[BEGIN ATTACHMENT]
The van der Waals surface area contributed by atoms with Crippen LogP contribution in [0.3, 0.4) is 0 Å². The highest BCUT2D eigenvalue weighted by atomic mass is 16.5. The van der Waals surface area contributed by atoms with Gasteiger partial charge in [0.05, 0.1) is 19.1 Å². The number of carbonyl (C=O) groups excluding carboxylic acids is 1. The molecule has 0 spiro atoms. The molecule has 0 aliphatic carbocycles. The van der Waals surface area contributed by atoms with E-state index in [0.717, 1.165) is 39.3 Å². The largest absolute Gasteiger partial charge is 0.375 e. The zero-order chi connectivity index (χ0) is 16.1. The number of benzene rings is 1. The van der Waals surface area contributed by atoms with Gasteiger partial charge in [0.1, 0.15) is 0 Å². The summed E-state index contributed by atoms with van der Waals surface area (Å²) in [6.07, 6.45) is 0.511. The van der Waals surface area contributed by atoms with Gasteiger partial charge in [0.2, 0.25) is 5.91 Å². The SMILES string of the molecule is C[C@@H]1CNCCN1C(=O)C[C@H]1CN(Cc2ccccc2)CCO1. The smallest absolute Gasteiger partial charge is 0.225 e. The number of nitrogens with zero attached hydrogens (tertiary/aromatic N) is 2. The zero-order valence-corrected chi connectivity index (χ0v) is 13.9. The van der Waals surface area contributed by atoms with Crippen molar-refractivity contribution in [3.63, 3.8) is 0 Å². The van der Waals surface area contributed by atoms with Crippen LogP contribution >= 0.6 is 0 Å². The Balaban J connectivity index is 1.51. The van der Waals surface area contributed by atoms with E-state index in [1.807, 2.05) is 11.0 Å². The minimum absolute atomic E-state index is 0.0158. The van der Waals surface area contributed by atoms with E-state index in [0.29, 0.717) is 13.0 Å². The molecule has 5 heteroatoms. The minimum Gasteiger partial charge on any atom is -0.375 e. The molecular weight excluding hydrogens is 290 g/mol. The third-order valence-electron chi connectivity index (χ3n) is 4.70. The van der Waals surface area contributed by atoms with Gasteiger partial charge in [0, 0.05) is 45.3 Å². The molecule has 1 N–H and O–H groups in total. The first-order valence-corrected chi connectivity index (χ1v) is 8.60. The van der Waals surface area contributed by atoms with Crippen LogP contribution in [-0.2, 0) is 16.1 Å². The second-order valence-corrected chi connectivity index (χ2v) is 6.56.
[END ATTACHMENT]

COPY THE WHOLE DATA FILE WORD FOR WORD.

The van der Waals surface area contributed by atoms with Crippen LogP contribution in [0.3, 0.4) is 0 Å². The highest BCUT2D eigenvalue weighted by atomic mass is 16.5. The van der Waals surface area contributed by atoms with Gasteiger partial charge in [0.05, 0.1) is 19.1 Å². The number of carbonyl (C=O) groups excluding carboxylic acids is 1. The molecule has 0 spiro atoms. The molecule has 0 aliphatic carbocycles. The van der Waals surface area contributed by atoms with E-state index in [0.717, 1.165) is 39.3 Å². The largest absolute Gasteiger partial charge is 0.375 e. The zero-order chi connectivity index (χ0) is 16.1. The number of benzene rings is 1. The van der Waals surface area contributed by atoms with Gasteiger partial charge in [0.1, 0.15) is 0 Å². The summed E-state index contributed by atoms with van der Waals surface area (Å²) in [6.07, 6.45) is 0.511. The van der Waals surface area contributed by atoms with Gasteiger partial charge in [0.2, 0.25) is 5.91 Å². The SMILES string of the molecule is C[C@@H]1CNCCN1C(=O)C[C@H]1CN(Cc2ccccc2)CCO1. The smallest absolute Gasteiger partial charge is 0.225 e. The number of nitrogens with zero attached hydrogens (tertiary/aromatic N) is 2. The zero-order valence-corrected chi connectivity index (χ0v) is 13.9. The van der Waals surface area contributed by atoms with Crippen molar-refractivity contribution in [3.63, 3.8) is 0 Å². The van der Waals surface area contributed by atoms with Crippen LogP contribution >= 0.6 is 0 Å². The Balaban J connectivity index is 1.51. The van der Waals surface area contributed by atoms with E-state index in [1.807, 2.05) is 11.0 Å². The minimum absolute atomic E-state index is 0.0158. The van der Waals surface area contributed by atoms with E-state index in [0.29, 0.717) is 13.0 Å². The molecule has 5 heteroatoms. The minimum Gasteiger partial charge on any atom is -0.375 e. The molecular weight excluding hydrogens is 290 g/mol. The third-order valence-electron chi connectivity index (χ3n) is 4.70. The van der Waals surface area contributed by atoms with Gasteiger partial charge in [0, 0.05) is 45.3 Å². The molecule has 1 N–H and O–H groups in total. The first-order valence-corrected chi connectivity index (χ1v) is 8.60. The van der Waals surface area contributed by atoms with Crippen LogP contribution in [-0.2, 0) is 16.1 Å². The second-order valence-corrected chi connectivity index (χ2v) is 6.56.